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Joe Jendryzck was a certain type of man.
One strung with pulleys and flywheels
from a motor inside the chest
that his wife found easy to gas up.  
Sent him out to coup their bandy hens
behind wire mesh. To crack the egg
of dawn open on our part of town as he ran
the jagged-edged rumble of his John Deere
up and down furrows where a slow wake
of broccoli, blue-tinged cabbage heads,
and tufted beet leaves swelled up months later.

Joe had a broken smile and faced sideways
shifting foot to foot whenever his wife,
Genny, gabbed with the rest of us.  
He was a crowd of propositions, second
guesses, reconnoiters that Gen turned
into snips against the cyclone of their roses.  
She kept him shoveling up muck
where two sows rooted. Had him set
a parade of snap traps along rafters
in their small barn. I remember looking
past a monstrous pile of dead branches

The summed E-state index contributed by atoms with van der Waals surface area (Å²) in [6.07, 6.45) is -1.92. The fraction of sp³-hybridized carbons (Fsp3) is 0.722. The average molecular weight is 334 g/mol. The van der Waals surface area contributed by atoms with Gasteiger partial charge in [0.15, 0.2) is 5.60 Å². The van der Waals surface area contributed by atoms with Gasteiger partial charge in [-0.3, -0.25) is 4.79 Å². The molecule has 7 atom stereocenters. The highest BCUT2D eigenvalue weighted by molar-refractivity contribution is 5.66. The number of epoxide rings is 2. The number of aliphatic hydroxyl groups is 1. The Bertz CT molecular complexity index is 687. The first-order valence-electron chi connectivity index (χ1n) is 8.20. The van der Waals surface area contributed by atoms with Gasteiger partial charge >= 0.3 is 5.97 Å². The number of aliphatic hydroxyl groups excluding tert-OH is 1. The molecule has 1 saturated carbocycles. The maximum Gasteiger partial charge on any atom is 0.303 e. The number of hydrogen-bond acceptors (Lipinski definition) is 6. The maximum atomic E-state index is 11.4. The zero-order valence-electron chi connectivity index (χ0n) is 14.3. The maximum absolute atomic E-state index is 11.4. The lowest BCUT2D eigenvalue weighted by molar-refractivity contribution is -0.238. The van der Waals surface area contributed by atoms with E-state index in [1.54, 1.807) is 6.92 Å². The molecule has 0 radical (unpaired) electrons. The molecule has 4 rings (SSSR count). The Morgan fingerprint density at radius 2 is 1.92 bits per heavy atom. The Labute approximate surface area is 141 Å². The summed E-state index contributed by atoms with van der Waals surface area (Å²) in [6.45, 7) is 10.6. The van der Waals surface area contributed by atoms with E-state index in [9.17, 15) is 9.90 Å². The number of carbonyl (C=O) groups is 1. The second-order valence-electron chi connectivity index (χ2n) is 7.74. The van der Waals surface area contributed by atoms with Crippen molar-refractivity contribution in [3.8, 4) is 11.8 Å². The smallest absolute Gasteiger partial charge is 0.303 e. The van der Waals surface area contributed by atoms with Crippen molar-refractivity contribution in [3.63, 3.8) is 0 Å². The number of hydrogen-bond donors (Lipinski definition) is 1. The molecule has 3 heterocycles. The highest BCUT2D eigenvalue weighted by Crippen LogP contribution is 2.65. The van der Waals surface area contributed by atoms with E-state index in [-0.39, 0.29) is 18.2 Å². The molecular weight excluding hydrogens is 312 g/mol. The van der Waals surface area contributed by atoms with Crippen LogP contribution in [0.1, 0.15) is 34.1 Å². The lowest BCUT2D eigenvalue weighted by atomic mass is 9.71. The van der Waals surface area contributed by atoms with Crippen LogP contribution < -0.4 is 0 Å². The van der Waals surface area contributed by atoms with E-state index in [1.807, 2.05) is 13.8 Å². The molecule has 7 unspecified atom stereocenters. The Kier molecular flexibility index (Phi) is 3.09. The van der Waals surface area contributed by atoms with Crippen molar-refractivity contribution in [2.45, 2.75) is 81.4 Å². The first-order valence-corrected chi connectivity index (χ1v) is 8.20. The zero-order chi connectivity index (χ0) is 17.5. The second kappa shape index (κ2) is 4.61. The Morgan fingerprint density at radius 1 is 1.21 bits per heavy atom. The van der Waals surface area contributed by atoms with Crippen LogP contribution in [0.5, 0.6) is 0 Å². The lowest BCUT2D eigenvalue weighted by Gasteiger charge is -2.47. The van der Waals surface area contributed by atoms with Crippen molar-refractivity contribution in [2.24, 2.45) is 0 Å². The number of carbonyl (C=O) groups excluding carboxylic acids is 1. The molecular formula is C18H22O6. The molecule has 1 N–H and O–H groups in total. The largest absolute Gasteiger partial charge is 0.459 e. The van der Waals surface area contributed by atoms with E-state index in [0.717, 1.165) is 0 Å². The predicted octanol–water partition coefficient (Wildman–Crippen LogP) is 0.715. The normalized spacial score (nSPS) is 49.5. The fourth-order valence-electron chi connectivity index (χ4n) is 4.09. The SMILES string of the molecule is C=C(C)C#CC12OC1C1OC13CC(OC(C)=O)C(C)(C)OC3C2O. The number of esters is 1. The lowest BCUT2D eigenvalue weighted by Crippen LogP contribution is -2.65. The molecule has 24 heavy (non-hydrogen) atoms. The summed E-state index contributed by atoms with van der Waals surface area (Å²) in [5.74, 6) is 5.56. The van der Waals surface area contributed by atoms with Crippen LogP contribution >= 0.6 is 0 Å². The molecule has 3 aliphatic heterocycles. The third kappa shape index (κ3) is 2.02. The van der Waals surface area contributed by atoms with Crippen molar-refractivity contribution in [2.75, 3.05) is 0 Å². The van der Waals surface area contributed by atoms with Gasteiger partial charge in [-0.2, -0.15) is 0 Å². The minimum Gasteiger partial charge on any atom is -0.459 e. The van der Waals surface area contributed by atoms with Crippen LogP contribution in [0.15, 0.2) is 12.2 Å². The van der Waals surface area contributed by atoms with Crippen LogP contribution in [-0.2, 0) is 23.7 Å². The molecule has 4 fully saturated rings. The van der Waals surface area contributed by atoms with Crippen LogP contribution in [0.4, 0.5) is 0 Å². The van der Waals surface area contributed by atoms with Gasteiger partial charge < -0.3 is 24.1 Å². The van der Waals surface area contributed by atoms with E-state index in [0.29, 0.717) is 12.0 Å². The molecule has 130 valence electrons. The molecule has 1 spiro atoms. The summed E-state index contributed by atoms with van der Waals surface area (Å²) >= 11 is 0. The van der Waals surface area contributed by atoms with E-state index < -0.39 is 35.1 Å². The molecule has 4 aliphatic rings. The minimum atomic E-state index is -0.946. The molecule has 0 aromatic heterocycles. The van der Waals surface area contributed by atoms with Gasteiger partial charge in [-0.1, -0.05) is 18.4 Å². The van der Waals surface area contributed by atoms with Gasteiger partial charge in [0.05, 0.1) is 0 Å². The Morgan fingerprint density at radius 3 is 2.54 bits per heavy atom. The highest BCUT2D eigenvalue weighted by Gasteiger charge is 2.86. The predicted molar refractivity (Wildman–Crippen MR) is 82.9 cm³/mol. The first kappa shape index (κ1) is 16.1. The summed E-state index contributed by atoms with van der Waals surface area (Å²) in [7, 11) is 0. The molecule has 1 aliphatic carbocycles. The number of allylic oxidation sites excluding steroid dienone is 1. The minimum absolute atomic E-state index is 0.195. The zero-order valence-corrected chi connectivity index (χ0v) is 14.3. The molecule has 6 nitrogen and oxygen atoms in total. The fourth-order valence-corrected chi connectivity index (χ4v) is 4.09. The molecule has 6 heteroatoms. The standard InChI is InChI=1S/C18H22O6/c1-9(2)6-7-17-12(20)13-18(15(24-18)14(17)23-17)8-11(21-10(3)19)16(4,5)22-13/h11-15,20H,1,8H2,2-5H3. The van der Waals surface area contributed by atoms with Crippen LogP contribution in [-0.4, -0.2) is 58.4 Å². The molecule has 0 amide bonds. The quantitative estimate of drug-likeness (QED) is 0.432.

laced in morning glories fresh
as town girls in the early light as his
two octave whistle moved around.

All the while Genny lounged upon the couch,
soft and withered. She lay more than a little exhausted
amidst her platoon of cats, arrow-shooting-posed
in window light, prowling down the counters
and the desktops where her books and magazines
lay sprawling, spine-cracked, open to some passage
that had caught her for awhile as she orchestrated
the whole house in a flannel bathrobe.


Raised beside creeks and cornfields not far from Chicago, Ed Ruzicka is an occupational therapist and lives with his wife, Renee, in Baton Rouge. Ed’s second volume of poetry, My Life in Cars, is set for release before November.  Ed’s poems have appeared in the Atlanta Review, Rattle, and the New Millennium Review as well as many other literary journals and anthologies. More at:

© 2020, Ed Ruzicka

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